(MADISON) — Republicans in the state legislature voted in favor of three bills this week limiting access to absentee ballots and attacking Wisconsinites’ right to vote, following the lead of states like Georgia, Florida, and Arizona.
After record turnout in the 2020 election, the GOP is leading an all-out assault on democracy under the guise of “election integrity.” Wisconsin Republicans are playing their part in this partisan power grab by limiting absentee voting with no regard for how these restrictions could hurt voters with disabilities.
Disability advocates pushed back yesterday, calling out the GOP for their campaign to limit voting and to make it more difficult for disabled voters to cast ballots.
- Melanie Ramey of Madison: “This is a form of bullying and it’s absolutely unacceptable.”
- Door County voter with a disability: “Senate Bill 203 will create an undue burden and barrier to a group of individuals who already face systemic challenges to exercising the right to vote.”
- Auburndale voter with a physical disability: “If my parents weren’t able to return my ballot, I would need to ask a friend, teacher or neighbor and hope that they hadn’t already helped someone else. This is an extra hoop to jump through that could limit voting.”
- Parent Advocate from Glendale, Wisconsin: “This bill seems like incredible government overreach that will lead to confusion and people accidentally breaking the law by simply trying to be helpful good neighbors.”
Read more about how the GOP-led voting legislation could adversely affect voters with disabilities below.
Milwaukee Journal Sentinel: Disabled voters say Republican efforts in Wisconsin Legislature will make it harder for them to cast ballots
Wisconsinites with disabilities lashed out Wednesday at Republican lawmakers for passing bills that they said would make it harder for them to vote.
“This is a form of bullying and it’s absolutely unacceptable,” said Melanie Ramey of Madison, who faces challenges with voting because she is visually impaired by macular degeneration.
“They should be ashamed of themselves for trying to have bills and trying to pass legislation that seeks to disenfranchise some of Wisconsin’s most vulnerable citizens.”
Ramey was one of four people with disabilities who spoke out against the legislation in a virtual news conference hosted by Disability Rights Wisconsin. They directed most of their ire at Senate Bill 203, which would limit who can return absentee ballots for others.
Wisconsin State Journal: Disability rights advocates push back against GOP voting legislation
Disability rights advocates on Wednesday pushed back against a number of Republican bills proposing changes to Wisconsin’s absentee voting process that they say would make it more difficult for people with disabilities to cast ballots.
Disability Rights Wisconsin and voters with disabilities in particular took issue with two bills the Republican-controlled state Senate passed Tuesday. One would make changes, including some new restrictions, on how absentee ballots can be returned, and another would prohibit local election officials from filling out incomplete information on a voter’s absentee ballot certificate, such as missing witness address information.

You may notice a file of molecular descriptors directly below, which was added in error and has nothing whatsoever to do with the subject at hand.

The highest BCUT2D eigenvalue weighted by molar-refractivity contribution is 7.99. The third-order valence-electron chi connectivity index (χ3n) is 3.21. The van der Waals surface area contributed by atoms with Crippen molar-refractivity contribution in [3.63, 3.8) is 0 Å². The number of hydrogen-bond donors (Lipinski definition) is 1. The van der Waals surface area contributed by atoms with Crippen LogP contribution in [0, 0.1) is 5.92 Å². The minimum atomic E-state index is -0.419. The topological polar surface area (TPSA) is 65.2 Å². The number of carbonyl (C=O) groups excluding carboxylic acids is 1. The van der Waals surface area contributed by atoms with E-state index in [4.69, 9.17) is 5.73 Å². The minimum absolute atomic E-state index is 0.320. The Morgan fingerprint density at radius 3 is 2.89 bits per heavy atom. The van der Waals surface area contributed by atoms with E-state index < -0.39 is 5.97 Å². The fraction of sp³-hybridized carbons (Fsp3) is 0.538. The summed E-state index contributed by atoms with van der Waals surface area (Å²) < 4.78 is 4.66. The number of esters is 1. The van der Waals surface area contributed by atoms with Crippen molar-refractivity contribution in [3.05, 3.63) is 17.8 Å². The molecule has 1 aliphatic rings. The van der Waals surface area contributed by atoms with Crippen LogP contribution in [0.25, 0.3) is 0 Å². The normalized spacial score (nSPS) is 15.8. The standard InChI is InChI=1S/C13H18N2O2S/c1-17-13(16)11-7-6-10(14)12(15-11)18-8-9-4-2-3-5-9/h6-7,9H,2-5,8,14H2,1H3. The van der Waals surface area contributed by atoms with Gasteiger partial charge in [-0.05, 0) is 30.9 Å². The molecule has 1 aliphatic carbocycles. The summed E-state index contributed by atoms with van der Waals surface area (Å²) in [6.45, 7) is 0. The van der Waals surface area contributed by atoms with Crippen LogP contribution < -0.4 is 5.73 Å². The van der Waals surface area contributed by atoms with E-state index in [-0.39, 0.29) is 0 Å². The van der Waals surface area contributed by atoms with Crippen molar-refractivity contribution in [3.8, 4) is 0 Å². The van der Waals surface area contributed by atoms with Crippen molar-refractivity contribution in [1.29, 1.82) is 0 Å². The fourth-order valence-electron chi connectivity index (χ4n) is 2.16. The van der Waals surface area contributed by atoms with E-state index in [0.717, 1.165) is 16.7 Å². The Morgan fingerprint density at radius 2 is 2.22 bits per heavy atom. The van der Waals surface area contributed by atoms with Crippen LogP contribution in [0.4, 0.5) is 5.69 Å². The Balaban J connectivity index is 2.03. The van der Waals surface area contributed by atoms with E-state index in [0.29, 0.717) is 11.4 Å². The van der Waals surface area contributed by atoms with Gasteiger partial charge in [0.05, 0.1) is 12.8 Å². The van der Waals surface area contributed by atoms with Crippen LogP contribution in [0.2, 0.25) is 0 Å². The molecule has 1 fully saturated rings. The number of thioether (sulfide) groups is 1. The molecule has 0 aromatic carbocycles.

“Voters with disabilities have a higher utilization of absentee voting because so many experience barriers to voting in person,” said Barbara Beckert, director of external advocacy for Disability Rights Wisconsin, during a Zoom call Wednesday. “These are among a number of bills introduced in February that would put in place new barriers and restrictions that would make it harder to vote for many of the voters that we assist.”
Associated Press: Wisconsin disabled community opposes election law changes
Wisconsin voters with disabilities are urging lawmakers to reconsider a pair of Wisconsin voters with disabilities urged lawmakers on Wednesday to reconsider two Republican-backed bills passed by the state Senate that would make it more difficult to cast absentee ballots as part of the broader GOP push to make it harder to vote by mail following Donald Trump’s defeat.
Advocates and those with disabilities said the two measures put people with physical challenges at a particular disadvantage. Disability Rights Wisconsin estimates that 23% of registered voters in the state have some sort of disability, based on data from the American Association of People with Disabilities.
“Ultimately, they’re harming a very large minority,” said Stephanie Birmingham, who has the condition osteogenesis imperfecta and uses a wheelchair. Birmingham, who lives in Sturgeon Bay, joined others on a virtual news conference to speak out against the bills.
One of the measures that the Wisconsin Senate passed on Tuesday would prohibit anyone other than a member of a voter’s immediate family or a legal guardian from returning a completed absentee ballot for another person. Violators would be guilty of a felony.
That is a particular hardship for people who may not have an immediate family member alive or nearby to return a ballot, said Melanie Ramey, of Madison, who has low vision due to macular degeneration. It could also make it more difficult to find someone willing to return a ballot because doing so would carry the risk of being charged if a person doesn’t have the appropriate paperwork, said Andy Thain, of Thorp, who has cerebral palsy.